Authors: Phoebe Conn
By Love Enslaved
is dedicated to my two handsome sons, Jeff and Drew, whose Swedish blood allows them to proudly claim a Viking heritage.
Denmark, Early Summer, A.D. 882
Dana brushed the tears from her lashes, but the harder she tried to suppress her laughter, the more impossible it became. Her aunt’s flustered irritation at her mirth only served to amuse the flame-haired beauty all the more. Finally she raised her hand in a graceful appeal for mercy.
“Please, Aunt, no more.”
“But every word is the truth,” Grena insisted indignantly. “None of our women can resist the man.” Turning to her sixteen-year-old daughter, she urged her to speak. “You tell them, Berit. Perhaps they will believe you even if they think I am merely spinning fanciful tales to keep them entertained.”
Barely able to contain her own amusement, the vivacious blonde spoke in a breathless rush. “Jørn bought the Celt thrall only three days before he left on the summer voyage with Uncle Haakon. He had no time to observe the problems the man from Erin would create or I’m certain he would never have left us with such a troublesome burden.”
With marked skepticism, Dana glanced at her mother. Jørn was her Aunt Grena’s eldest son. At nineteen he had a well-deserved reputation for being not only irresponsible but reckless as well. He was also so self-centered that Dana doubted he would have cared even if he had known how difficult the new slave would make things for his widowed mother.
Berit correctly interpreted the silent exchange passing between Dana and Berit’s Aunt Freya, but she knew her brother’s faults too well to take offense and hurriedly continued. “The Celt has caused no end of turmoil, and truly there’s not one of our female servants who isn’t enamored of him. They are either shirking their work to sneak out to the stables to see him, or fighting among themselves over which of them is his favorite. While it is amusing to see them making fools of themselves over him, when their work goes undone we’re the ones who suffer.”
“Is he handsome?” Dana inquired with playful curiosity. “Or merely possessed of such remarkable stamina he can satisfy all your girls?”
When Berit blushed deeply at the indelicacy of the question, her mother responded for her. “He’s a surly brute, but I suppose some might find him handsome. As for his ability to satisfy a woman, that’s part of the problem. He’ll have nothing to do with any of them, but his disinterest only serves to make the girls all the more bold.”
“How can that be true?” Freya leaned forward to look directly at her younger sister. The day was warm, and the four women were seated beneath a massive oak whose leafy branches shielded their lovely fair complexions from the brightness of the sun’s rays. “With so many eager women, how can you be certain he wants none of them?”
“I have ears as well as eyes, Freya.” Annoyed that her sister would question her judgment, Grena paused only long enough to adjust the half-dozen heavy gold bracelets encircling her right wrist before she resumed her attempt at gaining sympathy. “None of the girls is happy. Brendan seems to hold all of them, as well as our family, in contempt. I’d sell him tomorrow, but Jørn said he was an extraordinary horseman, and all the men who would be willing to pay the price I would have to ask are away, just as our men are.”
While she was as greatly amused by the amorous antics of Grena’s servants as Dana, Freya knew her sister had come to her expecting help with her problems rather than merely unbridled laughter. Since the thrall couldn’t be sold, there appeared to be only one other option. A gracious woman, Freya was not reluctant to offer it, but she thoughtfully consulted her daughter first.
“Dana, can you imagine any of our servants chasing this poor man so shamelessly?”
Instantly comprehending the import of her mother’s question, as well as her reason for asking it, Dana’s smile vanished. Freya had been ill with a recurrent fever the past winter, and since she had yet to fully regain her strength and vitality, she relied heavily upon her eldest daughter to manage the duties she had formerly handled with ease. While Dana was happy to spare her mother every bit of work she could, she didn’t want to see her take on the responsibility for an obnoxious slave just because Grena was unable to control her household properly. Pampered and spoiled, first by her parents and then by a generous older husband, her aunt solved all her problems simply by thrusting them onto others. Dana would not insult her aunt by saying so to her face, however, so she offered an objection she knew would be readily understood.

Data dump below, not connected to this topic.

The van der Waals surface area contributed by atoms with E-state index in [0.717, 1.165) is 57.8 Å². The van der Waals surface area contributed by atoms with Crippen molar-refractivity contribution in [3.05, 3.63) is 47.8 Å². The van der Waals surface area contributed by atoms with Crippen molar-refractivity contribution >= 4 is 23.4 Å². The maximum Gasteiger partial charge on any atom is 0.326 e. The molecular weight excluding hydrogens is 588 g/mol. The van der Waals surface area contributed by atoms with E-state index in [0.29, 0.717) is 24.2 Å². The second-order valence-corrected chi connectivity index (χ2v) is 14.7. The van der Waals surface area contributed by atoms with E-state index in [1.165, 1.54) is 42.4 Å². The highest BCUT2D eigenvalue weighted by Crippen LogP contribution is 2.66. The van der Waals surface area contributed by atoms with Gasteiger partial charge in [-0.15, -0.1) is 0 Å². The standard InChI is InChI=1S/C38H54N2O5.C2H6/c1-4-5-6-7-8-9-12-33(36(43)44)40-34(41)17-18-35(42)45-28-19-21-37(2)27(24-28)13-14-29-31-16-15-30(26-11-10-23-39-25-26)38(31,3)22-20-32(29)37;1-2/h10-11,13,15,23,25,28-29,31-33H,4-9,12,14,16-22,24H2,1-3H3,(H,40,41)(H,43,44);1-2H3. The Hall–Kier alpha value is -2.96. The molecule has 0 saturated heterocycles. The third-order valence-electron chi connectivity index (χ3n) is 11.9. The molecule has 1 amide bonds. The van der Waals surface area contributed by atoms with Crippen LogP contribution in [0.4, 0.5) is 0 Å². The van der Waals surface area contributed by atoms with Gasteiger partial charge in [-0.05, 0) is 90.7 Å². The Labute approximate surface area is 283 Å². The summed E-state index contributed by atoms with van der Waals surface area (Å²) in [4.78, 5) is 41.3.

“Father hasn’t kept thralls in years. Don’t you think he would be very displeased if we began taking in Aunt Grena’s?” she asked pointedly.
Freya’s delicately arched brows rose slightly at the mention of angering Haakon since she knew the possibility was an extremely good one. Despite that threat, she could not turn her back on the sister she held so dear. “You know your father expects us to make our own decisions when he’s away. Just let me worry about his reaction when he comes home in the fall. For the time being, we need only concern ourselves with Grena’s dilemma.”
Not pleased to have what she knew was sound advice cast aside so casually, Dana turned away to watch her younger brother and sister, who were playing nearby with Grena’s twelve-year-old twins, Olaf and Hrolf. The children’s happy laughter rang out over the blossom-filled meadow as they chased the lambs through the tall grass that extended clear down to the sandy shoreline.
The island of Fyn was not only beautiful, but it was also blessed with fertile soil and a mild climate. Though she had never traveled more than a few miles from her family’s farm, Dana knew it had to occupy one of the most perfect spots on earth. She took a great deal of pride in her home, as did her mother. Yet, while her mother’s health was still delicate, Dana didn’t want a troublesome thrall any more than Grena did. Why couldn’t her aunt see that she was thoughtlessly taking advantage of her sister’s love? Was she simply as selfish as Jørn?
When she reluctantly forced her attention back to the conversation at hand, she was embarrassed to find Grena waiting impatiently for her response to a question she had not heard. “I’m sorry, did you ask me something?”
Grena dared not criticize her niece for being inattentive when she needed her help so urgently, but her tone was cool and her diction crisp as she repeated her request. “Will you come for Brendan tomorrow? When not pestered by overeager females, he has shown himself to be a good worker, and I’m sure he won’t cause you any trouble. Then when Jørn comes home, he can decide what to do with the man. After all, Brendan is his property, so the problem is rightfully his.”